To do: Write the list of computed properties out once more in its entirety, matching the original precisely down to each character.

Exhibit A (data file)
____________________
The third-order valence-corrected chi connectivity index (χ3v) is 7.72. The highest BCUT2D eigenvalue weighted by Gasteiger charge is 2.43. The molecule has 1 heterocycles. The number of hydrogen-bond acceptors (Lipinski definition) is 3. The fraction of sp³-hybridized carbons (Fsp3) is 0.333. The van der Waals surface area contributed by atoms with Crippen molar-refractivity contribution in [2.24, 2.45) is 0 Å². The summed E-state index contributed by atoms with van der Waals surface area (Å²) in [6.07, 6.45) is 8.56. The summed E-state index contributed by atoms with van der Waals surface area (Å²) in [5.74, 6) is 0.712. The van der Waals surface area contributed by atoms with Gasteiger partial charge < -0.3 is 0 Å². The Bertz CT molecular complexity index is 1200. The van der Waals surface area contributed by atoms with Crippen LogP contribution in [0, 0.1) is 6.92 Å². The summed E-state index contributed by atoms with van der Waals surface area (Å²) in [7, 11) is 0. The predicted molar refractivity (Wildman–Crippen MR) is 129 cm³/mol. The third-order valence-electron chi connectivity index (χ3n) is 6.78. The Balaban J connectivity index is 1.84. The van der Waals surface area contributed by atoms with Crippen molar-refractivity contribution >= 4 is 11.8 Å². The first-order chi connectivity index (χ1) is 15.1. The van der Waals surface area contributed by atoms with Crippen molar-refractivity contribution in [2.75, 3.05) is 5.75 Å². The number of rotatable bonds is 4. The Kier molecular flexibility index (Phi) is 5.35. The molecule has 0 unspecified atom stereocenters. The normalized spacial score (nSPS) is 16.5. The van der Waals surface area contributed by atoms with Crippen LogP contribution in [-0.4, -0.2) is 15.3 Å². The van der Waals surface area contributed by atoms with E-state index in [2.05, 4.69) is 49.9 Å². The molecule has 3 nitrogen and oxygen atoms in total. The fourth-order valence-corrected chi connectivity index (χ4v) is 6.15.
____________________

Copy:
The third-order valence-corrected chi connectivity index (χ3v) is 7.72. The highest BCUT2D eigenvalue weighted by Gasteiger charge is 2.43. The molecule has 1 heterocycles. The number of hydrogen-bond acceptors (Lipinski definition) is 3. The fraction of sp³-hybridized carbons (Fsp3) is 0.333. The van der Waals surface area contributed by atoms with Crippen molar-refractivity contribution in [2.24, 2.45) is 0 Å². The summed E-state index contributed by atoms with van der Waals surface area (Å²) in [6.07, 6.45) is 8.56. The summed E-state index contributed by atoms with van der Waals surface area (Å²) in [5.74, 6) is 0.712. The van der Waals surface area contributed by atoms with Gasteiger partial charge < -0.3 is 0 Å². The Bertz CT molecular complexity index is 1200. The van der Waals surface area contributed by atoms with Crippen LogP contribution in [0, 0.1) is 6.92 Å². The summed E-state index contributed by atoms with van der Waals surface area (Å²) in [7, 11) is 0. The predicted molar refractivity (Wildman–Crippen MR) is 129 cm³/mol. The third-order valence-electron chi connectivity index (χ3n) is 6.78. The Balaban J connectivity index is 1.84. The van der Waals surface area contributed by atoms with Crippen molar-refractivity contribution >= 4 is 11.8 Å². The first-order chi connectivity index (χ1) is 15.1. The van der Waals surface area contributed by atoms with Crippen molar-refractivity contribution in [2.75, 3.05) is 5.75 Å². The number of rotatable bonds is 4. The Kier molecular flexibility index (Phi) is 5.35. The molecule has 0 unspecified atom stereocenters. The normalized spacial score (nSPS) is 16.5. The van der Waals surface area contributed by atoms with Crippen LogP contribution in [-0.4, -0.2) is 15.3 Å². The van der Waals surface area contributed by atoms with E-state index in [2.05, 4.69) is 49.9 Å². The molecule has 3 nitrogen and oxygen atoms in total. The fourth-order valence-corrected chi connectivity index (χ4v) is 6.15.